Recent discoveries have shown that nanopatterns with feature sizes ≤100 nm could direct stem cell fate or kill bacteria. These effects could be used to develop orthopedic implants with improved osseointegration and decreased chance of implant-associated infections. The quest for osteogenic and bactericidal nanopatterns is ongoing but no controlled nanopatterns with dual osteogenic and bactericidal functionalities have been found yet. In this study, electron beam induced deposition (EBID) was used for accurate and reproducible decoration of silicon surfaces with four different types of nanopatterns. The features used in the first two nanopatterns (OST1 and OST2) were derived from osteogenic nanopatterns known to induce osteogenic differentiation of stem cells in the absence of osteogenic supplements. Two modifications of these nanopatterns were also included (OST2-SQ, OST2-H90) to study the effects of controlled disorder and lower nanopillar heights. An E. coli K-12 strain was used for probing the response of bacteria to the nanopatterns. Three nanopatterns (OST2, OST2-SQ, and OST2-H90) exhibited clear bactericidal behavior as evidenced by severely damaged cells and disrupted formation of extracellular polymeric substance. These findings indicate that controlled nanopatterns with features derived from osteogenic ones can have bactericidal activity and that EBID represents an enabling nanotechnology to achieve (multi)functional nanopatterns for bone implants.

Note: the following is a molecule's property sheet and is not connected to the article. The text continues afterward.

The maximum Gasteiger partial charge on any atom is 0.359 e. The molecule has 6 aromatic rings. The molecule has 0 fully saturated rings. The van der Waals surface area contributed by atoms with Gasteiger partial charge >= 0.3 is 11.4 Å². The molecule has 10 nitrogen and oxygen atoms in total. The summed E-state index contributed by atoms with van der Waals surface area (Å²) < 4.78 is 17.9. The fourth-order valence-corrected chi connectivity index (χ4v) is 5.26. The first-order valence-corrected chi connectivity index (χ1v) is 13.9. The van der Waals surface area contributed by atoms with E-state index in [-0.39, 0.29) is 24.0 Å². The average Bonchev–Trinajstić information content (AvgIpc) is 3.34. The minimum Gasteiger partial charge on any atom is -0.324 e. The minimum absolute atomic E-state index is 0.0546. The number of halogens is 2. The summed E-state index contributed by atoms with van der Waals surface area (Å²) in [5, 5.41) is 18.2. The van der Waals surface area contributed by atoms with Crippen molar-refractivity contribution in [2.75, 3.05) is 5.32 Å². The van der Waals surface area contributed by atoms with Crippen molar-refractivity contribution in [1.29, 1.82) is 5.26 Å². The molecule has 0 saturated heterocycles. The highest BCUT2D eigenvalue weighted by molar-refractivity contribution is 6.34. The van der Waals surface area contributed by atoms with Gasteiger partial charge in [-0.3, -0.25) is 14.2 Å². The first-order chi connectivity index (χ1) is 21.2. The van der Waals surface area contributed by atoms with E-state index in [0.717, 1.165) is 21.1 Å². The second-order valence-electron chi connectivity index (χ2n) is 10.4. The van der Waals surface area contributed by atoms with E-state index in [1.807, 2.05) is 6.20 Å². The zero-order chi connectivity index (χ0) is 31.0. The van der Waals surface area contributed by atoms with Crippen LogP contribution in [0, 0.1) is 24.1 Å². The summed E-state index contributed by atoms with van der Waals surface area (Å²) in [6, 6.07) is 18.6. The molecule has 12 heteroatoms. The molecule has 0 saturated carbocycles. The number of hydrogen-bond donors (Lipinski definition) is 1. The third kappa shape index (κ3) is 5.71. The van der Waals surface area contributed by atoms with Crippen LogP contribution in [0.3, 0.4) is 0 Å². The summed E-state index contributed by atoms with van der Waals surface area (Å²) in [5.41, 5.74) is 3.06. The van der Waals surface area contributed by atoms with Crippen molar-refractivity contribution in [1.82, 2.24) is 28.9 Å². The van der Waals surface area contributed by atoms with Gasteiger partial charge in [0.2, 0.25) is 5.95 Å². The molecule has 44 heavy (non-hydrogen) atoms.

- electron beam induced deposition